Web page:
There are two words used to describe the San Antonio Spurs the past few (or many?) years: old and boring.
These two words are also the words experts and analysts say the Spurs are not.
Old? Well, Duncan, Tony Parker, and Manu Ginobili are old, maybe even Stephen Jackson. But the rest are young guys.
They say if you find the Spurs boring, you don’t appreciate the fundamentals of basketball, which is what the Spurs play with: fundamentals. That’s the reason one of Tim Duncan’s nicknames is The Big Fundamental. He uses basic low post moves. But he has become such a master at them that he is so hard to stop.
I’ve been watching the Spurs almost every time they’re in the Playoffs, usually going up against the team I root for (most notably the Phoenix Suns in 2005, 2007, 2008, and 2010; and the Oklahoma City Thunder this year). I appreciate their craft, especially this year when they are one of the top scoring teams in the league while also playing quick. But still, when I watch their home games, I get bored.
Why, you ask? The hint lies there in the last sentence I wrote.
It’s their home court. The basketball court of AT&T Center in San Antonio is composed of two colors: black and wood brown. The Spurs logo, with only black, white, and silver, lies in center court. The paint area is black, as well as the sidelines. The lighting of the audience sections are not so bright. Combine a not-so-bright lighting with a bland, dark-themed court, plus a TV network to broadcast the game.
Compare that with Oklahoma City’s skyblue court, or Miami’s fastfood-colored court, or Boston’s green, Chicago’s red, Philadelphia’s red, white, and blue. Almost all teams have courts which are pleasing to the eyes. Memphis’ homecourt also has a dark color to it (deep ocean blue? navy blue? I don’t know what to call it), but their brand of basketball is more casual-fan-friendly than the Spurs’. Also, the Grizzlies’ logo is more striking than the Spurs’.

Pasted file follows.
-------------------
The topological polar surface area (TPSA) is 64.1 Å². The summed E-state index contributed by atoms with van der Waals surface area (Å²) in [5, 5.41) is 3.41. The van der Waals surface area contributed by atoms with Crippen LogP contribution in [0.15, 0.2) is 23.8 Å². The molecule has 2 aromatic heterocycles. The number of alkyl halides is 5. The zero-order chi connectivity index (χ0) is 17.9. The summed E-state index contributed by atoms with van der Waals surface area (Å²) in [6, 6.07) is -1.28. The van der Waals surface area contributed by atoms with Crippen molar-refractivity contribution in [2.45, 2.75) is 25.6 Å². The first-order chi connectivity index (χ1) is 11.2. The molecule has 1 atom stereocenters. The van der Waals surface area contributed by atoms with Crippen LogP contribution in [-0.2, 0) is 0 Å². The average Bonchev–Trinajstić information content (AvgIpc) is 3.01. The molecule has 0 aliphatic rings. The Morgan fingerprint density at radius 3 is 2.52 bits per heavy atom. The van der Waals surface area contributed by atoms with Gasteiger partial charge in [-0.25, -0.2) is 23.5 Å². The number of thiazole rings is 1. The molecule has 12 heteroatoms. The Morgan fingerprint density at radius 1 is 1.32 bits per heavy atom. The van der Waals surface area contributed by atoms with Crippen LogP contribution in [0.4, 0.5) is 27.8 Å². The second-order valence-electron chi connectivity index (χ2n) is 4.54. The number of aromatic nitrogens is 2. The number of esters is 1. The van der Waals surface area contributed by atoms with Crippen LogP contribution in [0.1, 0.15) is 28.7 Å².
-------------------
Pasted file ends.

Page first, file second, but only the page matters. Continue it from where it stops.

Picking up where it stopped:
What does TV court appearance have to do with anything? How many people watch San Antonio live in a season? Maybe every team’s home crowd plus the San Antonio faithful. What if you’re a New Yorker and San Antonio is playing Phoenix? You turn to your TV and watch them there. And when you tune in, you see black, you see monotone, plus Tim Duncan posting up and the Spurs running a half court play set. No eye candy anywhere: court looks boring, play is slow.
Sometimes, or maybe most of the time, the casual fan will watch San Antonio play not because of the Spurs, but because of who they’re playing (see: Playoffs 2012).
No, I don’t find the Spurs boring. It’s their homecourt that LOOKS boring.
Plus that nasty reputation they’ve built up over the years.